Library marketing community via listserv? I think not.

24 05 2007

I had a bit of a facepalm this afternoon when I realized I’d completely overlooked listservs as a method for fostering a sense of community among librarians interested in marketing. So I went out and hunted up a few (with notations of where I found it):

I wouldn’t get too excited about clicking any of those links as it appears most of them are kaput. And this is important. Library marketing listservs, it appears, have failed. They have certainly failed to market themselves, for I was unable to find any website touting a thriving listserv. And there’s something else. I don’t know about everyone else, but I personally get way too much email as it is. I don’t have time to read half a dozen other emails a day, even in digest format. There’s something inherently wrong/boring/unstimulating about a listserv environment for me. Here’s why:

  1. I’m afraid to post. Even if I have something relevant to share, I don’t want to bug everyone with it…surely they have enough email to deal with already, same as me.
  2. I’m afraid to respond. Only rarely am I truly interested in something I read on a listserv. But when I am, when it’s something I want to respond to or have something to add, I never do it because, again, I don’t want to bug the whole group.
  3. Listservs are not pretty. Nor are they user friendly. Most of them still require subscribers to send some coded message to a subscription email and *hope* that they’ve worded their request properly. Its like typing at a DOS prompt except slower and more frustrating.

And so, I think, the time of the listserv has passed. Not for everything…for small communities (like your branch library) they’re good. Everything sent out will most likely be relevant to everyone on the list. You’ll know who you’re talking to. You know who’ll be annoyed if you get off-topic in your discussion and when to go off-list. But when you start getting bigger, the content and communication becomes unmanageable.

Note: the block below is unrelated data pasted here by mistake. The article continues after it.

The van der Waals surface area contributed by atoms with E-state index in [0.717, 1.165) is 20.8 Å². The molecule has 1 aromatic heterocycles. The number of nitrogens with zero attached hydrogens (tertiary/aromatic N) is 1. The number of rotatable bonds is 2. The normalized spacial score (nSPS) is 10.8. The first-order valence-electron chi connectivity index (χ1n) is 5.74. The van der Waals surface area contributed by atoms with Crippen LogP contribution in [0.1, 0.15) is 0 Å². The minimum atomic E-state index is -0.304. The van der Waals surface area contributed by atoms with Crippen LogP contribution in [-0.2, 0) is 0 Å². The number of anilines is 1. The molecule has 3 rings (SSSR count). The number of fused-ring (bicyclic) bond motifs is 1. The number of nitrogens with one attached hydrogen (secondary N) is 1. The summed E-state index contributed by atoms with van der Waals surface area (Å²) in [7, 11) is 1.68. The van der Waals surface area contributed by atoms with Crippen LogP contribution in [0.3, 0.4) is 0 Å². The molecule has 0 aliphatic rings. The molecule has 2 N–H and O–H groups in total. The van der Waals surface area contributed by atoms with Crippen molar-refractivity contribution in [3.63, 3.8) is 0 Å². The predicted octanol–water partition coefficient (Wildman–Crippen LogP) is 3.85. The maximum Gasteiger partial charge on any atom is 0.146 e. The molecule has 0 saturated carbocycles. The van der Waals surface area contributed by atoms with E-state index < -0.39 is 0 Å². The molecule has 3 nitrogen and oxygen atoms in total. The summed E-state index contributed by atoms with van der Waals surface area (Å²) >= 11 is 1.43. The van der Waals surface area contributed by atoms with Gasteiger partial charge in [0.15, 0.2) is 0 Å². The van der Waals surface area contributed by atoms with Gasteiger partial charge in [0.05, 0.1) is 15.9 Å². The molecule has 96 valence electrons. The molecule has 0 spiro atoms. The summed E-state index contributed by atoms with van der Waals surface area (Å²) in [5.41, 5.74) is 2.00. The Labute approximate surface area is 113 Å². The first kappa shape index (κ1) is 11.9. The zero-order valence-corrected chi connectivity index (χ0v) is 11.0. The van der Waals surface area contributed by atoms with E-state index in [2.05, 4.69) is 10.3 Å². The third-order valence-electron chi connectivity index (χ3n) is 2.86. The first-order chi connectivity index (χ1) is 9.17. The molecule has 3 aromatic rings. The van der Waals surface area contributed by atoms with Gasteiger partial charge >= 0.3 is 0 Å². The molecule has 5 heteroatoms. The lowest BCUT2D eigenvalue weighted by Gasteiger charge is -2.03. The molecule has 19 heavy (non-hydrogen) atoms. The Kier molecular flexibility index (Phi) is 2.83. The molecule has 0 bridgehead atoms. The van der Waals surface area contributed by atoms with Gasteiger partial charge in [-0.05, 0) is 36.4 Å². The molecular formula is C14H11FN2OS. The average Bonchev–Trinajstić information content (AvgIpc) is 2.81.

What do I want instead? I still like the idea of a forum. Forums are different than listservs…you can select the threads you want to read and skip those you’re not interested in. That’s why I set up the Tangler community. But discussion boards aren’t perfect either. For one thing, you can’t RSS them. Sometimes you can get notifications of new comments in threads you’re watching, but this is clunky. For the time being though, they appear to be the best chance we’ve got to share our ideas and create a community.

Thoughts? See any I missed? I haven’t tried signing up for that first one… does anyone know if it’s still active?

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2 responses

26 05 2007
Martin Wells

RSS coming soon to Tangler. We’re also toying with ideas around letting users selectively get a new email whenever a new topic is created in group.

What sort of thing were you expecting out of RSS?

26 05 2007
librarynation

Great! Email notification (via opt-in of course) would also be a nice option. For RSS I was thinking topical rather than threaded, simply because threads would kind of clog it up. If you had topical and then a link to view the discussion, I think that would be appropriate and useful.

Maybe include something in the feed that said how many threads the topic had so far?

Another suggestion I have for tangler, and somewhere it falls kind of short – All the topics are just “loose” on the left. When I’m joining a community for the first time, reading 10,000 topics or whatever is kind of daunting. If there was some way to tag or categorize the topics so I could read more selectively, that would be great!

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